Communities along Nova Scotia's South Shore are assessing damage after high tide during post-tropical storm Lee caused flooding and washouts.
Mahone Bay resident Craig Stewart said storm surge peaked during high tide just before 10 a.m. Saturday.
Stewart said the water crested at about 1.5 metres above normal high-tide levels, causing some flooding on properties along Main Street.
According to Stewart, wind is the cause of much of the damage so far.
Mahone Bay experienced some damage from the storm surge associated with post-tropical storm Lee during high tide Saturday morning. (Craig Stewart)
"We've seen one house had a tree fall on it right on Pleasant Street near downtown," he said.
"Fire crews have been active responding to downed power lines and there's been minor damage to properties. I lost a railing at about 8 a.m."
Boats broke away from moorings
Stewart said several boats have broken their moorings, including a catamaran that was wedged against the rocks at the shoreline.
Craig Stewart said properties along Main Street in Mahone Bay experienced some flooding as a result of the storm surge. (Craig Stewart)
He said most of the damage he has seen has been minor.
Roads leading in and out of Mahone Bay are still fine, he said.
Stewart said the southeast winds are the "worst possible direction" as Mahone Bay is normally well protected and sheltered by the islands in the bay.
He said Lee has been pushing in water more than has been seen in years.
Speaking to CBC News as he prepared to go out and inspect damage, Mahone Bay Mayor David Devenne said the town has been without power since 7:30 a.m.
Most of the storm damage in Mahone Bay appeared to be minor, according to Stewart. (Craig Stewart)
Devenne said the town has its own power utility and its own crews but they were waiting until the winds died down before going out.
He said this will be the first real test of the town's project that uses a tidal wetland with native plant species to reduce storm surge.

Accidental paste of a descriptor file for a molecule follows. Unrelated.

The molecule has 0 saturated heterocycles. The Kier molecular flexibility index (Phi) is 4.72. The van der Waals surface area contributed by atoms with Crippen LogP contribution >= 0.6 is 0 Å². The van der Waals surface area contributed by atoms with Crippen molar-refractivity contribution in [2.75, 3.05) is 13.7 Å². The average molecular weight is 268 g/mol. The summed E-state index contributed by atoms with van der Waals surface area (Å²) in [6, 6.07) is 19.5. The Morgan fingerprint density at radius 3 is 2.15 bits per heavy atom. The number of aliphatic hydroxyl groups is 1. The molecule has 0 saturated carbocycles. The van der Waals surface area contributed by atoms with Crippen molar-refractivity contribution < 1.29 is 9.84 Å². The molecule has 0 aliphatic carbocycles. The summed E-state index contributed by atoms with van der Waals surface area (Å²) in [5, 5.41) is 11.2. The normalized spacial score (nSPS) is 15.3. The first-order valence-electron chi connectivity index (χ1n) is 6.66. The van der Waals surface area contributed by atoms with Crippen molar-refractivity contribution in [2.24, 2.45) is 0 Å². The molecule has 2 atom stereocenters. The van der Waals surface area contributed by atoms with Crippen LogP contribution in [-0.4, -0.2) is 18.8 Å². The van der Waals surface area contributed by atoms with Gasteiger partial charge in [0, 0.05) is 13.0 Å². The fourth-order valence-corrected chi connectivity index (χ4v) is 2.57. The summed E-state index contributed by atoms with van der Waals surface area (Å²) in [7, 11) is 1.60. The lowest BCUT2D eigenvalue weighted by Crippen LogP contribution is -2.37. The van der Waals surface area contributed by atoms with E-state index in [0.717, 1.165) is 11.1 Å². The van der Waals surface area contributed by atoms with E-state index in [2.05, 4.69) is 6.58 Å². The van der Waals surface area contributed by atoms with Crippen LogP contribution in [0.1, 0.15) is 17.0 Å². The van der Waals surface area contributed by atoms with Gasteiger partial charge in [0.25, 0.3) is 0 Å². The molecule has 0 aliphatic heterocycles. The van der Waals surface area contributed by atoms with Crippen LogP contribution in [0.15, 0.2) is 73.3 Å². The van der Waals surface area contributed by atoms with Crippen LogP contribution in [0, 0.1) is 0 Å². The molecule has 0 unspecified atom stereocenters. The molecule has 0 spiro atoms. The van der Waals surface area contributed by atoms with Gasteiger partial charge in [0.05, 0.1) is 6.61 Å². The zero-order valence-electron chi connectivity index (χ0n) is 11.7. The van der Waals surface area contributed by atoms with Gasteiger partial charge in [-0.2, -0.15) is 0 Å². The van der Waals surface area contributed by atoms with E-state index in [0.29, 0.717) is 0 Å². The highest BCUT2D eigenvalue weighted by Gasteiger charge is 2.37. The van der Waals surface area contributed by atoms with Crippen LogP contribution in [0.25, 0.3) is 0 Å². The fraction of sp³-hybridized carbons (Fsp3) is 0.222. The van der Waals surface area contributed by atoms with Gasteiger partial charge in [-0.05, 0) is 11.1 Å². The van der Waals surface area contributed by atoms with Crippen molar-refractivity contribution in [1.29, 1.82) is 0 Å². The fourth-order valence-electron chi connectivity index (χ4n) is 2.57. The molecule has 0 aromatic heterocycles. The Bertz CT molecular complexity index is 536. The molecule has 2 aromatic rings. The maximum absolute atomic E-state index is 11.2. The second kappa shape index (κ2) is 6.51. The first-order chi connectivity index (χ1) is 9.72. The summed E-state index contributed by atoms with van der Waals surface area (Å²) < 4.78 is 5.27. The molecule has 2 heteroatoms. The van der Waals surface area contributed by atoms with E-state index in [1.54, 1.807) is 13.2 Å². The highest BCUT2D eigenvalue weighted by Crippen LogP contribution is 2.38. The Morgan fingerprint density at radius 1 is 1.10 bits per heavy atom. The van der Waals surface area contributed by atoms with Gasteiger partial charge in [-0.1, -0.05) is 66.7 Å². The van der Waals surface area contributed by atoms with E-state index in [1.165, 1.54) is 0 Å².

"We're waiting now ... what kind of damage, if any, this system hopefully prevents," he said.
From his vantage point, Stewart said, the so-called living shoreline was intact and while winds were battering nearby rocks the water near the shoreline project was relatively calm.
Washouts have been reported at Rissers Beach in Petite Rivière, south of Lunenburg. (Submitted by Julie Whalen )
Queens County seawall damaged
Elsewhere on the South Shore near Liverpool, storm surge and wave action damaged about 20 metres of the seawall on Shore Road that led to the road being obstructed, according to Dan Leopold, district director for Western Nova Scotia with the Department of Public Works.
Leopold said staff will be unable to inspect the area until the storm subsides.
"We added some additional armour stone over the last number of years," he said. "That stone appears to be in place, so the damage may not be as bad as initially thought."
He said wave action pushed some of the rocks into the road.
At Western Head causeway, Leopold said there was flooding during high tide that has since receded.
Leopold said he could not give an estimate on how long the roads will be closed until the storm has subsided. But he does not anticipate any major repairs.
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